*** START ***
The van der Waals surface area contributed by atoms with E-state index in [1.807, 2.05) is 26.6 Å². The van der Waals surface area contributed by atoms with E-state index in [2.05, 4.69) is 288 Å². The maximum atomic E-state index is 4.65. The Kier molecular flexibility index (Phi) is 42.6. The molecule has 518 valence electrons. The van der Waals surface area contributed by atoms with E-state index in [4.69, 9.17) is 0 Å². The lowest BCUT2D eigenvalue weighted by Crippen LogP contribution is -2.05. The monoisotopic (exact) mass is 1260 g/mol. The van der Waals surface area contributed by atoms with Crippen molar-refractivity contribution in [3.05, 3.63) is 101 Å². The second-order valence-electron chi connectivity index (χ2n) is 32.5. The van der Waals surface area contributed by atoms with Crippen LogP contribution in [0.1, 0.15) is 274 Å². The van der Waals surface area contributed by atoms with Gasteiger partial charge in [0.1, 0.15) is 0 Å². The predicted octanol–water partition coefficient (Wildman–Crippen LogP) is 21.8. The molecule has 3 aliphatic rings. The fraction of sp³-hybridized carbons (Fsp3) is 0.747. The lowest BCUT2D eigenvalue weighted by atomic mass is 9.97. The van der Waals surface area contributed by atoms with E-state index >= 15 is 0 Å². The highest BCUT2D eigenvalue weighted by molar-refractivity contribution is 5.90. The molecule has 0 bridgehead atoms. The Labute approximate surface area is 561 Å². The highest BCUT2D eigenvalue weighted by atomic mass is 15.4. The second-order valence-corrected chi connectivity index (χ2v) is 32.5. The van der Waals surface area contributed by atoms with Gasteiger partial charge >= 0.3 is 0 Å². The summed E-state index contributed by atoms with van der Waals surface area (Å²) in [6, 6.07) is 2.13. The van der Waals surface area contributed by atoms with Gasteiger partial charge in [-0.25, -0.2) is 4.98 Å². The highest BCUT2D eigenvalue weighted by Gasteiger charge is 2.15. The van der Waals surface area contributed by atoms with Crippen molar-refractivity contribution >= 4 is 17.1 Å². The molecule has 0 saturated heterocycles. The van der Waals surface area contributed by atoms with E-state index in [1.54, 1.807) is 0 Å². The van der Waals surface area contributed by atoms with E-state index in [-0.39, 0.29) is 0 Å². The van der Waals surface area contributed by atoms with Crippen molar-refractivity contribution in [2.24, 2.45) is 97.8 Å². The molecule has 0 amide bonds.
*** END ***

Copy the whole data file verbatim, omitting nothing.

The van der Waals surface area contributed by atoms with E-state index in [1.807, 2.05) is 26.6 Å². The van der Waals surface area contributed by atoms with E-state index in [2.05, 4.69) is 288 Å². The maximum atomic E-state index is 4.65. The Kier molecular flexibility index (Phi) is 42.6. The molecule has 518 valence electrons. The van der Waals surface area contributed by atoms with E-state index in [4.69, 9.17) is 0 Å². The lowest BCUT2D eigenvalue weighted by Crippen LogP contribution is -2.05. The monoisotopic (exact) mass is 1260 g/mol. The van der Waals surface area contributed by atoms with Crippen molar-refractivity contribution in [3.05, 3.63) is 101 Å². The second-order valence-electron chi connectivity index (χ2n) is 32.5. The van der Waals surface area contributed by atoms with Crippen LogP contribution in [0.1, 0.15) is 274 Å². The van der Waals surface area contributed by atoms with Gasteiger partial charge in [0.1, 0.15) is 0 Å². The predicted octanol–water partition coefficient (Wildman–Crippen LogP) is 21.8. The molecule has 3 aliphatic rings. The fraction of sp³-hybridized carbons (Fsp3) is 0.747. The lowest BCUT2D eigenvalue weighted by atomic mass is 9.97. The van der Waals surface area contributed by atoms with E-state index >= 15 is 0 Å². The highest BCUT2D eigenvalue weighted by molar-refractivity contribution is 5.90. The molecule has 0 bridgehead atoms. The Labute approximate surface area is 561 Å². The highest BCUT2D eigenvalue weighted by atomic mass is 15.4. The second-order valence-corrected chi connectivity index (χ2v) is 32.5. The van der Waals surface area contributed by atoms with Gasteiger partial charge >= 0.3 is 0 Å². The summed E-state index contributed by atoms with van der Waals surface area (Å²) in [6, 6.07) is 2.13. The van der Waals surface area contributed by atoms with Gasteiger partial charge in [-0.25, -0.2) is 4.98 Å². The highest BCUT2D eigenvalue weighted by Gasteiger charge is 2.15. The van der Waals surface area contributed by atoms with Crippen molar-refractivity contribution >= 4 is 17.1 Å². The molecule has 0 saturated heterocycles. The van der Waals surface area contributed by atoms with E-state index in [1.54, 1.807) is 0 Å². The van der Waals surface area contributed by atoms with E-state index in [-0.39, 0.29) is 0 Å². The van der Waals surface area contributed by atoms with Crippen molar-refractivity contribution in [2.24, 2.45) is 97.8 Å². The molecule has 0 amide bonds.